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legal - News, Features, and Slideshows
- Australian ISP stands up to filmmakers hunting pirates
- Film industry sues iiNet over BitTorrent downloads
A court has shut down a New York tech support vendor after the U.S. Federal Trade Commission accused the company of scamming computer users into paying hundreds of dollars for services they did not need.
German publishers said they are bowing to Google's market power, and will allow the search engine powerhouse to show news snippets in search results free of charge, at least for the time being.
The producer of Oscar-winning film, Dallas Buyers Club, has taken its hunt for pirates of the film to Australia, after filing a barrage of antipiracy lawsuits in the US. But at least one Australian Internet service provider is pushing back out of concern that the movie producer aims to intimidate its customers into paying excessive damages.
A group of companies that allegedly promised mobile phone users supposedly free gift cards and electronic devices in a "massive" text-messaging spam operation will pay more than US$9 million to settle complaints from the U.S. Federal Trade Commission.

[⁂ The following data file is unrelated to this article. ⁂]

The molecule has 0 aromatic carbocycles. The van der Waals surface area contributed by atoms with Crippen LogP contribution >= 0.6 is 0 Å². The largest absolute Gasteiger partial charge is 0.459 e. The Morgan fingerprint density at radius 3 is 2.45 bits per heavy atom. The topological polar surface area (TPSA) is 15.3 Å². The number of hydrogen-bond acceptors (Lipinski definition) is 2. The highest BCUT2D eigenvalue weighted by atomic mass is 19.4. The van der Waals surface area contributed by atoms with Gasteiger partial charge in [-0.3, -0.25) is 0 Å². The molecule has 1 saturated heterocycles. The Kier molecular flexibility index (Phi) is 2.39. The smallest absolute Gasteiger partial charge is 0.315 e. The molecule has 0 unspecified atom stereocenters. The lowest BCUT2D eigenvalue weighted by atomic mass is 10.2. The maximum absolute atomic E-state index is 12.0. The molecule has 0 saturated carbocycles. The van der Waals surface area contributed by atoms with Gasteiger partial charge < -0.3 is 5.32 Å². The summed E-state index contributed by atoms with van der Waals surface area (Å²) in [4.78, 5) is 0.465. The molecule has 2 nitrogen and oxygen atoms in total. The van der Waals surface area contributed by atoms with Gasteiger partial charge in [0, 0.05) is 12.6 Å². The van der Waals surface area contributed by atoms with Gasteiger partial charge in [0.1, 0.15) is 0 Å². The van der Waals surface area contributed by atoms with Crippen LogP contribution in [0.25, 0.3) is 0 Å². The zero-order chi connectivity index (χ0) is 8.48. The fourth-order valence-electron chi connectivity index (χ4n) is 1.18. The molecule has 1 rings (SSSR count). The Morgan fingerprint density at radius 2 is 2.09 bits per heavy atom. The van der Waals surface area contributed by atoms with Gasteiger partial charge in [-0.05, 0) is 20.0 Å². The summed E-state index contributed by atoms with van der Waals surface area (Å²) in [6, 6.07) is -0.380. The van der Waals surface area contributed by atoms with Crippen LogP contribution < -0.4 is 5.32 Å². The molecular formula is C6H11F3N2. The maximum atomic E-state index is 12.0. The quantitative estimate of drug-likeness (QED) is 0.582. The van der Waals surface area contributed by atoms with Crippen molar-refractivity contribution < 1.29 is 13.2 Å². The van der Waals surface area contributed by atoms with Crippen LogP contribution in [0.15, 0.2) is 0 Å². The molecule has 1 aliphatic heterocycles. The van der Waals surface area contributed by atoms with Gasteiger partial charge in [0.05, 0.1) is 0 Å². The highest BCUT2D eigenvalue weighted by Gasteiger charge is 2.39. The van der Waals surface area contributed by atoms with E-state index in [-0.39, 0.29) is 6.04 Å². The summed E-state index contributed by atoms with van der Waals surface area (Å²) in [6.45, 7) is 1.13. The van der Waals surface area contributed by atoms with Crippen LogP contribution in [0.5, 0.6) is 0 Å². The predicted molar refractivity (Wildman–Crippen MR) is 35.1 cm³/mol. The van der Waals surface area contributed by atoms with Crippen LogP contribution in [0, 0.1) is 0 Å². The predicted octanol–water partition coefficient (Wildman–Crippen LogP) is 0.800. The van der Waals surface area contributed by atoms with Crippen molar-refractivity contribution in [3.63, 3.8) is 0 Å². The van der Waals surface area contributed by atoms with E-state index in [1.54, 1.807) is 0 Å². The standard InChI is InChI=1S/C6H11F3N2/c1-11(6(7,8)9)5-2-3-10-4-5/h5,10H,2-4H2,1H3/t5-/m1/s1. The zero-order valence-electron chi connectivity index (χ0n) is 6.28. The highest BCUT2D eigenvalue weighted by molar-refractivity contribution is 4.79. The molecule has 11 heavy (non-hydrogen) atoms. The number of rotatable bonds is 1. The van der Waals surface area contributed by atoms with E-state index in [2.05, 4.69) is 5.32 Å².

A court filing in May last year has attracted more class action lawsuits, alleging secret no-poaching deals among tech companies to keep salaries low.
Google's agreement to end its three-year antitrust dispute with the European Union gives the company's search rivals a boost, but it's probably not enough to make a dent in Google's search engine dominance
The U.S. Federal Communications Commission and its allies have several options, with most of them difficult, after a U.S. appeals court struck down most of the agency's 2010 net neutrality rules.
After six months of contentious debate over U.S. National Security Agency surveillance programs, prompted by leaks from former government contractor Edward Snowden, the third week in December may have marked a major turning point.
Technology users -- retailers, in particular -- are being snared in patent infringement lawsuits, prompting Congress to eye reforms that could change how lawsuits are filed and who pays if they're frivolous.
After almost a decade of litigation, Google scored a victory last week over the Authors Guild, which had sued the company for copyright infringement over its Google Books search engine. But a few important chapters in the legal saga have yet to be written.
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